Mary Beth Johnson is a wife and mum to four schooners, as she’s dubbed her children. On a normal afternoon, you would find her in moccasins, skinny jeans and a comfortable tee, camera in hand. Recently moving to the suburbs of Atlanta, Mary Beth spends her days homeschooling, sneaking away to the bookstore, trying to act the part of a southerner, and sifting through recipes in The Vegetarian Times. Food is her love language.

It’s November and probably the hardest and yet the happiest month of the year for me because there will be loved ones missing from our Thanksgiving table. While I love all holidays and the excuse to rest and celebrate, this one is my favorite. I attribute that to two of my most favorite people in the world who both impressed upon me from a young age the importance of gratitude – my dad and my grandmother. I think there are things that happen to you in life that make you either bitter or thankful and if you allow God to work His grace in your life you can see the green and living buds in a bed of tangled thorns.



This year I’m thankful for living buds and for thorns…because without one you can’t fully appreciate the other. This year I’m thankful for grace in hard places and for heavenly reunions and for lives made anew in Christ. I’m thankful for memories of the big farmhouse, the fine china dishes, and the baked macaroni and cheese. And I’m thankful that we do not gather without hope this November (or any other), but we congregate with peace and expectancy for all that God has done and will continue to do. 

This is a comforting soup that I know my grandmother would have loved. As with most one-pot meals, the ingredients are really just guidelines. Add more or less as you see fit, but if I could make one suggestion don’t skip cooking the vegetables in the white wine. It adds incredible flavor! This soup would also work really well using leftover turkey meat after Thanksgiving, just make a broth using the leftover carcass and a pot of boiling water. 
 3/4 cup uncooked wild rice blend
 1 cup chopped yellow onion (from about 1 small onion) 
 1 cup diced carrots (from 2 medium) 
 1 cup diced celery (from 2 – 3 stalks) 
 7 Tbsp butter, diced, divided 
 1 clove garlic, minced 
 1/2 cup white wine (optional) 
 4 1/2 cups low-sodium chicken broth (measured from 3 14.5 oz cans)*
 1/4 tsp of each dried thyme, marjoram, sage and rosemary 
 Salt and ground black pepper, to taste 
 1 lb boneless skinless chicken breasts halves*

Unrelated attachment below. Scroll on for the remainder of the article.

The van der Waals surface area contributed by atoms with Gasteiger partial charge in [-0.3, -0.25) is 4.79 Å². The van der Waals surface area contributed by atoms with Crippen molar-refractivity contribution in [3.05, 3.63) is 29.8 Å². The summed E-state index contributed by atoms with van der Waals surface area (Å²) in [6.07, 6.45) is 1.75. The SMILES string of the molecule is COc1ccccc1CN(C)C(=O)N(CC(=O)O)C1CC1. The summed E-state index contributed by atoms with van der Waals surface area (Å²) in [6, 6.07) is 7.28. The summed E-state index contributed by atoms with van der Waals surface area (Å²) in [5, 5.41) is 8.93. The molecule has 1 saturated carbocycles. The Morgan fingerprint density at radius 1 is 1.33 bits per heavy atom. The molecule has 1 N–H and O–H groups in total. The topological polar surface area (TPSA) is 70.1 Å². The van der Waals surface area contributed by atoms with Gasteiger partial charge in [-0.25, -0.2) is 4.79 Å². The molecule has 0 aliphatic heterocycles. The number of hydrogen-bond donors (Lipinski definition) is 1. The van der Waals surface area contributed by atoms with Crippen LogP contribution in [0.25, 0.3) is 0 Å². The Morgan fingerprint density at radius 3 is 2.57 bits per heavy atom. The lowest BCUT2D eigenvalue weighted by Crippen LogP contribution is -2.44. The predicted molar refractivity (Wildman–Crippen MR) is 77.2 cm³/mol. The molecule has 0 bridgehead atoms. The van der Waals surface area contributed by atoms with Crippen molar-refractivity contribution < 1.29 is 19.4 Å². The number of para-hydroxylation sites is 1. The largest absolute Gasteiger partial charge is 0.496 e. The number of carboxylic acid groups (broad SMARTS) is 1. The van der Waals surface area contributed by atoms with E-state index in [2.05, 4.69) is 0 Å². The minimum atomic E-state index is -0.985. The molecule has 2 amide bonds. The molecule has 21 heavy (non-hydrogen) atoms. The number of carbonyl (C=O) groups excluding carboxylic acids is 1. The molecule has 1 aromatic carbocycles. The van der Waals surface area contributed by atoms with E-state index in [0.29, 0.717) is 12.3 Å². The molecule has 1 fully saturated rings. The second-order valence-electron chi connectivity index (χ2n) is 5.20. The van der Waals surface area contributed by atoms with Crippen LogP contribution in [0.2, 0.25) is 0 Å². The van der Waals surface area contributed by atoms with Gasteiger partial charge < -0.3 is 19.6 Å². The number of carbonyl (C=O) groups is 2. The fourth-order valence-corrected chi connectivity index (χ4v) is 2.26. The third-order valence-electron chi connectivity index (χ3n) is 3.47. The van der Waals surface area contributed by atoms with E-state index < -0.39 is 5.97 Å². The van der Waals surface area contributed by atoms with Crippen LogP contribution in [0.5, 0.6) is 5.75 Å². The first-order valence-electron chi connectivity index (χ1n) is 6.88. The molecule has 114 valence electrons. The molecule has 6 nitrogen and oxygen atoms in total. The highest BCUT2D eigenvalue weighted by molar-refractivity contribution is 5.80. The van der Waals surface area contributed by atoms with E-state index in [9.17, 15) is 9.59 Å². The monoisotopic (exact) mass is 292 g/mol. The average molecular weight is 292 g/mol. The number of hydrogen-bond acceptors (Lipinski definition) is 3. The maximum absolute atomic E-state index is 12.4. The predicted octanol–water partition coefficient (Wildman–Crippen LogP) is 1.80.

1/2 cup flour 
 1 1/2 cups milk 
 1/2 cup heavy cream 
 1 tsp lemon zest + a couple drops of YL Lemon Essential Oil 
 Salt + pepper, to taste


 1.)Prepare rice according to directions listed on package.

2.) Halfway through the rice cooking, in a separate large pot, melt 1 Tbsp butter over medium heat. Add onion, carrots, celery and wine and saute until slightly tender, about 4 minutes, adding in garlic during last 30 seconds of sautéing. Add chicken broth, thyme, marjoram, sage, rosemary and season with salt and black pepper to taste. Increase heat to medium-high, add chicken and bring mixture to a boil. Cover pot with lid and allow mixture to boil 12 – 15 minutes, or until chicken is cooked through (rotating chicken to opposite side once during cooking for thicker chicken breasts – if they don’t fully immerse in broth). Remove chicken and set aside on cutting board to cool 5 minutes then shred into small bite size pieces. Meanwhile reduce heat to low and add cooked rice. Add shredded chicken to soup.

3.) In a separate medium saucepan, melt remaining 6 Tbsp butter over medium heat. Add flour and cook 1 1/2 minutes, whisking constantly. Then, while whisking vigorously, slowly pour milk into butter/flour mixture. Cook mixture, stirring constantly until it thickens. Add milk mixture to soup mixture in pot and cook about 5 minutes longer, or until soup is thickened (at this point, you can simmer the soup for a longer period of time if you want the rice to soften more, just cover with lid first and stir occasionally. You can also add what’s left in the remaining can of chicken broth). Stir in heavy cream, lemon zest, and YL lemon essential oil and serve warm. 

 *Note: I used a rotisserie chicken from the store to cut down on preparation and cost. I carved the meat and set aside. I simmered the leftover carcass in a huge pot of boiling water on the stove and then strained the remaining chicken broth into a bowl and saved for the soup. 

**  Any suggestions made on this blog are very specific to Young Living essential oils and should not be used with oils from another source. Statements made on this website about Young Living Essential Oils have not been evaluated by the FDA. These products and information are not intended to diagnose, treat, cure or prevent any disease. Anyone suffering from disease or injury should consult with a physician. If you are currently on medication, please DO NOT STOP. This is just how I make & do things. you must make informed decisions for yourself and your own family. 

“We are starting our journey with Essential Oils and have done our own research on the purity of oils.  I am confident in using oils in our recipes because we only use Young Living.  They are  beyond organic and never use pesticides, herbicides or any harmful chemicals. Their soil has never been exposed to them as well.  I don’t suggest ever using any other oil for ingestion because I don’t know of their purity. “


December 2, 2015


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